The prime minister Scott Morrison has announced the Minister for Industrial Relations Christian Porter will work with the attorney general and small business advocates to review the workplace relations system to relax red tape and provide a fairer deal for small business owners.
The move was welcomed by small business owners and their advocates, however, the nation’s unions have described the planned review as an attack on worker’s rights.
The PM announced the review at a meeting of business leaders at the WA Chamber of Commerce, Monday, saying: “Our job post-election is now very clear – to get Australians off the economic sidelines and on the field again”.
The PM’s assistant, Ben Morton has been tasked with assessing the level of bureaucratic red tape small businesses currently face when engaging with the system, while Porter will focus on the role of unions and the proposed Ensuring Integrity Bill.
The Bill is aimed at curtailing ‘militant’ unions and has been heavily criticised by the opposition and the trade union movement.
“Every single worker benefits from the work of unions, attacking unions is another way of attacking every worker’s rights,” ACTU president Michele O’Neil said.
However, the proposal to reduce red tape has been welcomed by small business owners who have lobbied for changes to Australia’s complex industrial relations laws for some time.
Speaking to the Canberra Times, James Pearson CEO of the Australian Chamber of Commerce and Industry says businesses have been calling for an industrial relations system that tied down by red tape.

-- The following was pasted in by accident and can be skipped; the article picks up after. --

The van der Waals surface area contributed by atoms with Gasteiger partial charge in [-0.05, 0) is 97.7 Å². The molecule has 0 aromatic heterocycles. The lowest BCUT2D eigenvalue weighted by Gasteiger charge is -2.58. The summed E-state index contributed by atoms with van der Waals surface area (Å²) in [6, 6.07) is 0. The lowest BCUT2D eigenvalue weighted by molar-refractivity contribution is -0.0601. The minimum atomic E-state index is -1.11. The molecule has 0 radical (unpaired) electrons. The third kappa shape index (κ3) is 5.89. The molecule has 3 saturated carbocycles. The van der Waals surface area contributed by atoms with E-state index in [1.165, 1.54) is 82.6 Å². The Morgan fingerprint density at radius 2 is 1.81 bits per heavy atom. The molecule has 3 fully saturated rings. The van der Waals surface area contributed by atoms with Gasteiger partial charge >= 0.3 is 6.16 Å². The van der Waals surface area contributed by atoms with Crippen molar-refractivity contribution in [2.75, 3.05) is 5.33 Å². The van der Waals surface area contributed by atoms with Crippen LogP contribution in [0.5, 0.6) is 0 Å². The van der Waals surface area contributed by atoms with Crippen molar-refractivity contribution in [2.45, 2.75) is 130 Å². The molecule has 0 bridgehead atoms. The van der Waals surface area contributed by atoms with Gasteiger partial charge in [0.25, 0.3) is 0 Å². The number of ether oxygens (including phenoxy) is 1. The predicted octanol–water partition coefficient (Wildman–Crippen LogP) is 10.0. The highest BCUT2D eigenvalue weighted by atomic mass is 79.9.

“We cannot afford for Australia’s workplace relations framework to remain a barrier to improved competitiveness and productivity,” Pearson said.
The Australian Small Business and Family Enterprise Ombudsman Kate Carnell welcomed the workplace relations review, suggesting it will reinvigorate the system and provide fairer conditions for small business owners.
“The overwhelming view among small businesses is the legislation is far too complicated, particularly for those with less than 20 employees and no expert HR or legal departments,” Carnell said.
“We have already identified a number of simple steps to tackle the overly complex industrial relations system for small businesses that would make a real difference to the sector.
Amongst the ASBFEO’s recommendations are a review of the Small Business Fair Dismissal Code, to ensure there are adequate provisions to protect small business employers from an unfair dismissal claim.
“We know that the current protections in place are not doing the job that was originally intended,” said Carnell.
“If this and other recommendations are implemented, it will level the playing field for small business who want to do the right thing and empower the Fair Work Ombudsman to deal with businesses that don’t.
Carnell suggested a clear and simple workplace relations system would be more user-friendly and give small business the boost in confidence they need to hire workers.